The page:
Ban on anti-China protests blights gala

Prisoners' executions attacked by Amnesty as police limit NGOs' demonstrations to small yard

TERESA POOLE

Peking

A senior Chinese security official yesterday banned anti-Chinese protests within the site of the international women's forum near Peking, and said demonstrations on other issues may take place only in a school playground within the forum compound.

The warning came just as Amnesty International marked its first official visit to China by describing as "simply unbelievable" the execution of 16 convicted prisoners in the run-up to the forum and the UN World Conference on Women.

The row over Peking's restrictions on freedom of expression during the NonGovernmental Organisation (NGO) Forum overshadowed the official opening ceremony today. Yesterday's comments by Tian Qiyu, deputy minister for public security, and head of security for both the forum and the official conference, conflicted with Peking's agreement with the United Nations. This specified that the laws of the host country would prevail only outside the agreed sites.

Mr Tian said that within the 100-acre NGO Forum site, public demonstrations would be restricted to a school yard marked with a sign: "Parade area." Even there, the protests "should not infringe on the sovereignty of the host country and should not slander or attack leaders of the host country".

The UN rules do not permit China to specify a place within the forum site for demonstrations. The NGO Forum Convener, Supatra Masdit, said: "The laws of the host country prevail only outside the site of the forum."

China's decision in April to locate the forum in Huairou, more than 30 miles from Peking, was prompted by a desire to isolate about 25,000 activists expected to attend.

The NGO Forum runs from today until 8 September, overlapping with the official conference from 4-15 September in Peking. As well as running seminars in Huairou, the NGOs aim to influence the conference document, the "Platform for Action", on subjects including reproductive rights, violence against women and the rights of female children.

Many NGO groups attending the forum would, like Amnesty, not normally be welcome in China. It is expected that some women will want to stage protests outside the school-ground confines. Forum organisers yesterday sought clarification of the government's position.

The foreign ministry spokesman, Chen Jian, wasmore conciliatory, saying UN regulations, not Chinese law, applied in areas designated during the meetings as "UN premises". In practice the public security services will decide how much freedom is tolerated within the NGO site. The number of police on patrol in Huairou suggests they will maintain an iron grip.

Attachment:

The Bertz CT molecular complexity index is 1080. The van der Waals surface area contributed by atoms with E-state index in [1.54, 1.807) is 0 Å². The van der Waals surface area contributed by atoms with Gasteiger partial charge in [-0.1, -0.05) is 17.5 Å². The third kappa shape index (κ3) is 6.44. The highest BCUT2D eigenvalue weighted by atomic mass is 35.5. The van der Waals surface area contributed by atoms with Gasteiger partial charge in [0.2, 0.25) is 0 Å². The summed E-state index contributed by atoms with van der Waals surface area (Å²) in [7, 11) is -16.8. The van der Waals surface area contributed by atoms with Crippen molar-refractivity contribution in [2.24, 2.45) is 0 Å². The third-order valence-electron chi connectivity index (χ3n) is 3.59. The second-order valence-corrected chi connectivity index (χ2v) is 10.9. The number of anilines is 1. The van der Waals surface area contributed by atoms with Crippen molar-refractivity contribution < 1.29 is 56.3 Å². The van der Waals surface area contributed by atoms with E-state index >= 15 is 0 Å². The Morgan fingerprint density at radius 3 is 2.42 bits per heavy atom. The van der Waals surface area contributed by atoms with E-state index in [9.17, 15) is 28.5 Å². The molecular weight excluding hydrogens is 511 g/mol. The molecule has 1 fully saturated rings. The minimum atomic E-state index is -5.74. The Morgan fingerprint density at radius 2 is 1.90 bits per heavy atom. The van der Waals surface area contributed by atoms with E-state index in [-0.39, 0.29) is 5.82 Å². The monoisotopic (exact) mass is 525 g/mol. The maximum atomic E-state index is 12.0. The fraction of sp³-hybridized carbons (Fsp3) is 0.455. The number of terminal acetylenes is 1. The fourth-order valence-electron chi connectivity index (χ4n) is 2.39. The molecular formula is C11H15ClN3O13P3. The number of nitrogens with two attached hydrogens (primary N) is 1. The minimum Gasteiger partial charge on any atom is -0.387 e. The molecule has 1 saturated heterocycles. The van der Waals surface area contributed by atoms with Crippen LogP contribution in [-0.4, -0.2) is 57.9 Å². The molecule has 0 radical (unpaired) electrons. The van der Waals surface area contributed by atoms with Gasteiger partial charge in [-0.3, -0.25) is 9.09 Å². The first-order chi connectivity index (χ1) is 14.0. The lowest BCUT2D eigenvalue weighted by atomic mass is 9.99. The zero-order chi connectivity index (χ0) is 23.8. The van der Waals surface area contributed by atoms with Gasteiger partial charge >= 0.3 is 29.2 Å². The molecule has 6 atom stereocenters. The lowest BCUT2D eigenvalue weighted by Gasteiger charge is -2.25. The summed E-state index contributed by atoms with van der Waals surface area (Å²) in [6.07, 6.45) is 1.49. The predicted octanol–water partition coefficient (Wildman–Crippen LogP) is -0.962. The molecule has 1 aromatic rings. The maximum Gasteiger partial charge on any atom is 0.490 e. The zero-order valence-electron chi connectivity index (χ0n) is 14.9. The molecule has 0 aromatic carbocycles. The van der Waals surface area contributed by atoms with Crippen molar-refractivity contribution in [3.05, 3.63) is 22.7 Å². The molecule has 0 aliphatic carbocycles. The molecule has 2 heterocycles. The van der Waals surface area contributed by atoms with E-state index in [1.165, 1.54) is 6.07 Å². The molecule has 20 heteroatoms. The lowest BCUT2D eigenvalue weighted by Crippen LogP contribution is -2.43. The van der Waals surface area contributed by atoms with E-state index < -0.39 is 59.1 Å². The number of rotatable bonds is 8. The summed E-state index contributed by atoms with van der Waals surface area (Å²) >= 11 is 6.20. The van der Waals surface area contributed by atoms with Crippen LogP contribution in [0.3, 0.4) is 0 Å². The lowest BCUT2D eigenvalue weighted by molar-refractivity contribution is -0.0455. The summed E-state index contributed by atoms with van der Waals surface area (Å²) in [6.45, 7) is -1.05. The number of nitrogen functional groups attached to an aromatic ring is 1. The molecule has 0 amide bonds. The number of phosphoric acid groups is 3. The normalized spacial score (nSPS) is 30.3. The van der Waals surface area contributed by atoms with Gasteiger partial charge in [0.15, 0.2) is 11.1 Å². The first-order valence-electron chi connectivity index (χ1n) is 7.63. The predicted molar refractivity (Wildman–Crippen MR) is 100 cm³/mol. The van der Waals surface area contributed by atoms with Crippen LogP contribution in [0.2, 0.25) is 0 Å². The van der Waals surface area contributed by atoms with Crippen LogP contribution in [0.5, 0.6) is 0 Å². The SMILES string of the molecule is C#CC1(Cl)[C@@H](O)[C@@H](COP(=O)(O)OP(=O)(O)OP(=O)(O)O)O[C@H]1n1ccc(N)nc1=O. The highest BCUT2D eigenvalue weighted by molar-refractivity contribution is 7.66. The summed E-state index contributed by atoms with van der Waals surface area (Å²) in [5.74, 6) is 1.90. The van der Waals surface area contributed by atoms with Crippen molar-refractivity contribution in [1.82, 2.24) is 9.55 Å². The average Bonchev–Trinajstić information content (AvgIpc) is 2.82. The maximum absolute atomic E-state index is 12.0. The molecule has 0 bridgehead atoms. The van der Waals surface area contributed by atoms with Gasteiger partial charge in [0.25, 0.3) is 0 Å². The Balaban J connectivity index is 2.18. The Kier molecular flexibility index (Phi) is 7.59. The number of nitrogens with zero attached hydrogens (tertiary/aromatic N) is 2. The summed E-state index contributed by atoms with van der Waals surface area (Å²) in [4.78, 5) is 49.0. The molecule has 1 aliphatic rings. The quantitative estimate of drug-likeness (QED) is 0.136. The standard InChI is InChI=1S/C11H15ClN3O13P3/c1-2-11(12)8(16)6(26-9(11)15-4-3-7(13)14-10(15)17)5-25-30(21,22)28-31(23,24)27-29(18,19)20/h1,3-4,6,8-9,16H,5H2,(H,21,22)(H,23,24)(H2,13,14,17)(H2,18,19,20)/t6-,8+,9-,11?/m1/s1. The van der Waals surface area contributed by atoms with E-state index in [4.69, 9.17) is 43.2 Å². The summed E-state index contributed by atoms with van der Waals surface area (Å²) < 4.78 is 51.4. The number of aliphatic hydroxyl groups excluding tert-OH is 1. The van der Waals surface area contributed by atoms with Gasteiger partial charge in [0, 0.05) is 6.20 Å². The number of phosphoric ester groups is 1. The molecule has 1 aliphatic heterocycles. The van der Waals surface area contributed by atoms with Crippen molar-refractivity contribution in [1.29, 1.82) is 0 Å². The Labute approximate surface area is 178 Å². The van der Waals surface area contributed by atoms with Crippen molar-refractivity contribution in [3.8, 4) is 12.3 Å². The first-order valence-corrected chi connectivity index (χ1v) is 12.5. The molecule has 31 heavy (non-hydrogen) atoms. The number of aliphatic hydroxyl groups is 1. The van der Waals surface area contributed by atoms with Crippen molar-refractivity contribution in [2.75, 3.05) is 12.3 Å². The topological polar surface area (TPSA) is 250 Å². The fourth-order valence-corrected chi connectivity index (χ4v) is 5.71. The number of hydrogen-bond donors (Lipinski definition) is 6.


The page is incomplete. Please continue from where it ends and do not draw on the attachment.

A first test for China of the realities of hosting an international meeting came, by coincidence, just as Mr Tian was sounding forth.

On the other side of town, within the UN-controlled area for the governmental conference, Amnesty International was holding a press briefing. Pierre Sane, the secretary-general, said the human rights group had come to Peking primarily to lobby at the UN conference for women's rights. But he added: "Sitting here, in the capital of a country whose government has a grave human rights record, we cannot be silent".

Mr Sane highlighted the 16 executions earlier this month in Peking, which were part of a crackdown on crime before the conference. "We have heard virtually every excuse from governments to justify human rights violations, but this is simply unbelievable. To welcome the world to Peking, must people die?" he asked.

Although Mr Sane spent most time detailing Amnesty's agenda for the "Platform for Action", it is clear the organisation is ready to confront China on human rights issues: "You can be sure that if human rights violations are committed while we're here, we will speak up."

China had little choice over granting Amnesty staff visas because the organisation is accredited by the UN at the official conference and has taken part in the preliminary stages. Mr Sane said it would have seemed "extremely odd" to have blocked the group.

Mr Chen dismissed Amnesty's remarks, and he said that the executions "didn't happen", although the official Peking newspapers have reported on the two groups of executions in detail.

Another View: page 14

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